It was an ordinary Tuesday afternoon when I nonchalantly strolled along the picturesque waterfront of the ancient port city of Jaffa. Seaworthy fishing skiffs bobbed in the harbor and a soft breeze bathed the air with the smell of the sea. As I leaned against the seawall, I could make out the silhouette of sails gliding along the horizon. What a perfect place to enjoy a magnificent day.
Eventually I left my idyllic spot, leaving moments of reverie in my wake. As planned, I wended my way toward Jaffa’s popular flea market known as Shuk Hapishpeshim. Located only a half dozen blocks from the port, it took only minutes to navigate from the serenity of the sea to a cacophony of sights, sounds, and scents of the shuk. What a jarring contrast. Little did I know that it was there, in that discordant place, that I would find what the Kabbalists call, the Divine Presence.
As I meandered along the narrow streets and alleyways encircling and intertwining the shuk, I noticed three of four locals hurrying toward a trinket shop close to where I stood. I thought nothing of it until additional stragglers hurried by me and entered the shop. Since they were all wearing kippot, it dawned on me that they were gathering to make a minyan for the mincha service. Since it was during the eleven months during which I was still saying kaddish for my mother z”l, I decided to take the opportunity to join them.
As I entered the shop, which was more like a stall than a store, heads turned toward me out of curiosity, as I was obviously a newcomer to their make-shift minyan. Despite the fact I had visited Israel dozens of times, my attire and manner declared, “American tourist.” One of the men approached me and asked if I was there to say the kaddish, to which I replied I was. He immediately shunted me from the back of the store to the front, handed me a siddur, and thumbed to the page containing the end of service Mourner’s Kaddish, even though they were currently reciting the opening prayer of Ashrei. I assumed he wanted me to be prepared when the time came to say kaddish. When we reached the page containing the kaddish prayer, the leader gestured for everyone to slow down during its recitation, as an obvious accommodation for me. Unbeknownst to him I knew the kaddish by heart and could have easily kept pace with them.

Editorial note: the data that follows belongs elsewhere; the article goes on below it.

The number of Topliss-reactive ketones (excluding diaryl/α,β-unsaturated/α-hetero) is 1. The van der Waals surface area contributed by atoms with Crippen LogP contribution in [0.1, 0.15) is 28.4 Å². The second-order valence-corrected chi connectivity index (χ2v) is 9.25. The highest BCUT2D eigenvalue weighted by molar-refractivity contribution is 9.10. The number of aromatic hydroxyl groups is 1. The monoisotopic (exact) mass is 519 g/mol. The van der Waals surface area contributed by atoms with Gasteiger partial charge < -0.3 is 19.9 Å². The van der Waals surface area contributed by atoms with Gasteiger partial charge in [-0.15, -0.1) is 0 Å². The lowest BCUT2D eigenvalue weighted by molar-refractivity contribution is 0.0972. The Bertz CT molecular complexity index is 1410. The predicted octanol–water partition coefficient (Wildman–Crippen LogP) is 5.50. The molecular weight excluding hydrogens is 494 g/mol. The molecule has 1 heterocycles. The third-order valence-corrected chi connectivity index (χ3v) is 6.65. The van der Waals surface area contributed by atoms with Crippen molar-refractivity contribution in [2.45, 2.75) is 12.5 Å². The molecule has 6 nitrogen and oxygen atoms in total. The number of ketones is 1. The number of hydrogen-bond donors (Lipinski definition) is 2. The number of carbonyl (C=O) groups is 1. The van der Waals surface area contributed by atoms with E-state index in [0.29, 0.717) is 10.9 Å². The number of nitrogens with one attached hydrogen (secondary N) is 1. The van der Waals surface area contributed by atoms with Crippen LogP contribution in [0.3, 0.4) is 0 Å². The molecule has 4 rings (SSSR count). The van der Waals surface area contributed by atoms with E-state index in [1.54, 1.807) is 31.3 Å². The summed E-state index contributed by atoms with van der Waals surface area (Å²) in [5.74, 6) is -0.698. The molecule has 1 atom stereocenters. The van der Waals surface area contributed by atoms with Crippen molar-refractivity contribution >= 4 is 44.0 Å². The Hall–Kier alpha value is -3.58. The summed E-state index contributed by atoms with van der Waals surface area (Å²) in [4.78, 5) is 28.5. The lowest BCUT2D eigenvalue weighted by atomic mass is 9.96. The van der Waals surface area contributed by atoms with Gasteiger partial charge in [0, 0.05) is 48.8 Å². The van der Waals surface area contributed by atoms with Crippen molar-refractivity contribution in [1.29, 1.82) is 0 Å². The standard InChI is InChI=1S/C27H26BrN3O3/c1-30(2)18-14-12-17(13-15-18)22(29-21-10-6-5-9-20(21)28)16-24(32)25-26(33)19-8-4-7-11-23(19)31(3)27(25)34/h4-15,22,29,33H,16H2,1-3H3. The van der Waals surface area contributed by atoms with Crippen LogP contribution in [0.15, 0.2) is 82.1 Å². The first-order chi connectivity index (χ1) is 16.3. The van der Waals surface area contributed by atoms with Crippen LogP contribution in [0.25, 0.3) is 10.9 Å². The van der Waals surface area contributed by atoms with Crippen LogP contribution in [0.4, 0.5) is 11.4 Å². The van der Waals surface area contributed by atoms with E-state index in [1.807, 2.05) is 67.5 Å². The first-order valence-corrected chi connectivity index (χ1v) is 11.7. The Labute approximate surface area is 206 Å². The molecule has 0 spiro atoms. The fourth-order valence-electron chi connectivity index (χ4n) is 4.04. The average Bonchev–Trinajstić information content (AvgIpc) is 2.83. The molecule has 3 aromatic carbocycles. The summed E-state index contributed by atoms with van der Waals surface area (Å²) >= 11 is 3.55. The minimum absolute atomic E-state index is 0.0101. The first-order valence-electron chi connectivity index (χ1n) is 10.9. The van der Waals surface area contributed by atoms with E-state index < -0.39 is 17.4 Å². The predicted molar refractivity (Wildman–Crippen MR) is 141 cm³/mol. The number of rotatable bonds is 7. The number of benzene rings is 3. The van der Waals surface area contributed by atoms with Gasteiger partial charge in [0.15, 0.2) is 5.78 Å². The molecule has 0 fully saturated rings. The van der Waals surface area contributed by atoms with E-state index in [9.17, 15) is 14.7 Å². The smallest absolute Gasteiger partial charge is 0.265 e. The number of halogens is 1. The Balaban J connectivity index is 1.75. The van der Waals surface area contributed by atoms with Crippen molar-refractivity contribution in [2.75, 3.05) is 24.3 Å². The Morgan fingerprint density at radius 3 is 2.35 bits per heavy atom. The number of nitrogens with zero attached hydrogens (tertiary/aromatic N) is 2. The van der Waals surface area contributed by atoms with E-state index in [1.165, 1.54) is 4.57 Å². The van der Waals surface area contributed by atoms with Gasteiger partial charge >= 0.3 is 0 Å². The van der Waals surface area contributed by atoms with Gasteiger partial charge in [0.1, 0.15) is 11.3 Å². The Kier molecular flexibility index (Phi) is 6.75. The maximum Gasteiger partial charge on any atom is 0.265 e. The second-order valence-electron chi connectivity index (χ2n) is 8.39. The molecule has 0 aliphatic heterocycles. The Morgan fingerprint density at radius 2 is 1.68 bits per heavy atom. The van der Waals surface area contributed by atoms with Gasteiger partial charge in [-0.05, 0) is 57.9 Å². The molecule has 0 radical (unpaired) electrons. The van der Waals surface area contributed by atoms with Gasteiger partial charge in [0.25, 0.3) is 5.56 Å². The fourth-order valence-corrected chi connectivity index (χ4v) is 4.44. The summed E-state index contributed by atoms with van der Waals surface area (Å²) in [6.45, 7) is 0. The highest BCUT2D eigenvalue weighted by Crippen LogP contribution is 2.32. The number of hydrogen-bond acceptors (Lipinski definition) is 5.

I never learned his name, nor he mine, but I felt a bond and a connection of time and place with him and the other members of the minyan. His act of unsolicited kindness, helping me fulfill my obligation, reinforced my understanding of the importance of a minyan. As the saying goes, “Nine great rabbis cannot make a minyan, but ten simple shoemakers can.”
Today, more than ever the need for unity and concern for each other is of prime importance. Through prayer we attach to G-d but with a minyan we attach to each other. When we congregate, we are like family. And as in families, a parent yearns to see all their children treat each other with chesed, kindness. There is nothing intrinsically holy about an empty synagogue, but it becomes a holy space when we congregate in it. We refer to a synagogue in Hebrew as a beit Knesset, which means a “house of gathering.” That mundane characterization of a holy space could just as aptly apply to a pub, theater, or ballpark. But our Chasidic rabbis teach that wherever ten people congregate to pray it becomes a holy space because it is a place where you connect with G-d and people as well.
Our sages explain that the spark of HaShem is within all of us, but when we come together as a community, the spark of HaShem increases ten-fold, thus we make room, a holy place, for Him to enter.